Occupational Safety and Health Administration (OSHA) released a memorandum for regional administrators and state designees on October 11, 2018, clarifying the department’s position regarding workplace safety incentive programs or post-incident drug testing.

In May 2016, OSHA published a final rule amending 29 C.F.R § 1904.35, adding clarification that prohibited employers from going after employees reporting work-related injuries or illnesses—a rule that could apply to actions taken under workplace safety incentive programs and post-incident drug testing policies. The new memorandum, officials say, seeks to clarify how actions taken under a safety incentive program or post-incident drug testing policy would only violate 29 C.F.R. § 1904.35(b)(1)(iv), “… if the employer took the action to penalize an employee for reporting a work-related injury or illness rather than for the legitimate purpose of promoting workplace safety and health.”

According to the memo, OSHA officials believe many employers who conduct safety incentive programs and post-incident drug testing do so with the intention of promoting workplace health and safety. If an employer can produce evidence that there are consistent legitimate work rules, this would show that the employer is serious about creating a culture of safety, not just the appearance of reducing rates.

OSHA suggests that incentive programs can be helpful when promoting workplace safety and health, including such things as:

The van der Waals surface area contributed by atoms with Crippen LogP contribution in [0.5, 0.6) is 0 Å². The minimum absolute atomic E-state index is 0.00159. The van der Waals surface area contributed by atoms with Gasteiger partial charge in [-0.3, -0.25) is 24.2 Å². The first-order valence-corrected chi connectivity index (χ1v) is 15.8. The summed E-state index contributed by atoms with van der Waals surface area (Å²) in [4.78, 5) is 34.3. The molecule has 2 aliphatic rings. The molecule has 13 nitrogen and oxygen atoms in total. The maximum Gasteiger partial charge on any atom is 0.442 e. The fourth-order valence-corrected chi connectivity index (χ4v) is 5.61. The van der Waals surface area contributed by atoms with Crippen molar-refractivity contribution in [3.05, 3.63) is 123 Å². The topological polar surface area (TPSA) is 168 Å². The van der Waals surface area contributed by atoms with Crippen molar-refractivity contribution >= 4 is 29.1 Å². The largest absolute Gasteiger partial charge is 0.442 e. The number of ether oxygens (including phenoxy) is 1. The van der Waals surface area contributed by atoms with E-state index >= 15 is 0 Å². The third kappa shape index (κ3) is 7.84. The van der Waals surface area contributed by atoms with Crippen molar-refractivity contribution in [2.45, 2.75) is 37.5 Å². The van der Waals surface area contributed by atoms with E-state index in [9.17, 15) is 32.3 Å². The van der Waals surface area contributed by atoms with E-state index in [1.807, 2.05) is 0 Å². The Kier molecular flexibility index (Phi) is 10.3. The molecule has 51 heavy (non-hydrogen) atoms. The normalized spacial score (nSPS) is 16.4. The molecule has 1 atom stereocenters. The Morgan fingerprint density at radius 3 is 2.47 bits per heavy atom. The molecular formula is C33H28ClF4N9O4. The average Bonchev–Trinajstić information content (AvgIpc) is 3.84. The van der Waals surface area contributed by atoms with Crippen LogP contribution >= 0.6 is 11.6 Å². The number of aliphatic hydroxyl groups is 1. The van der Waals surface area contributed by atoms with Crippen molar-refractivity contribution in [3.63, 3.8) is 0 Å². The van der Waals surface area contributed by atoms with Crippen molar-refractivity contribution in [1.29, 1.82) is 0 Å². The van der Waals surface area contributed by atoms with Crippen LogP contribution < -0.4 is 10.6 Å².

• rewarding workers for reporting near-misses or hazards, and encouraging involvement in a safety and health management system; and
  • rate-based systems and focuses on reducing the number of reported injuries and illnesses, which reward employees with prizes or bonuses at the end of an injury-free month or evaluate managers based on their work units’ lack of injuries.

However, a statement that employees are encouraged to report and will not face retaliation for reporting may not be adequate to ensure that employees actually feel free to do so in the workplace. OSHA officials say this is especially true when the consequence will be a lost opportunity to receive a substantial reward. According to the memorandum, this can be avoided by promoting a work culture of safety, and not just rewards. According to information published by the administration, any inadvertent deterrent effect of a rate-based incentive program on employee reporting would likely be counterbalanced if the employer also implements elements such as:

  • an incentive program that rewards employees for identifying unsafe conditions in the workplace;
  • a training program for all employees to reinforce reporting rights and responsibilities and emphasizes the employer’s non-retaliation policy;
  • a mechanism for accurately evaluating employees’ willingness to report injuries and illnesses.

In addition, the administration says that most instances of workplace drug testing are permissible under § 1904.35(b)(1)(iv), including:

  • random drug testing;
  • drug testing unrelated to the reporting of a work-related injury or illness;
  • drug testing under a state workers’ compensation law;
  • drug testing under other federal law, such as a U.S. Department of Transportation rule; and
  • Drug testing to evaluate the root cause of a workplace incident that harmed or could have harmed employees. (If the employer chooses to use drug testing to investigate the incident, the employer should test all employees whose conduct could have contributed to the incident, not just employees who reported injuries.)

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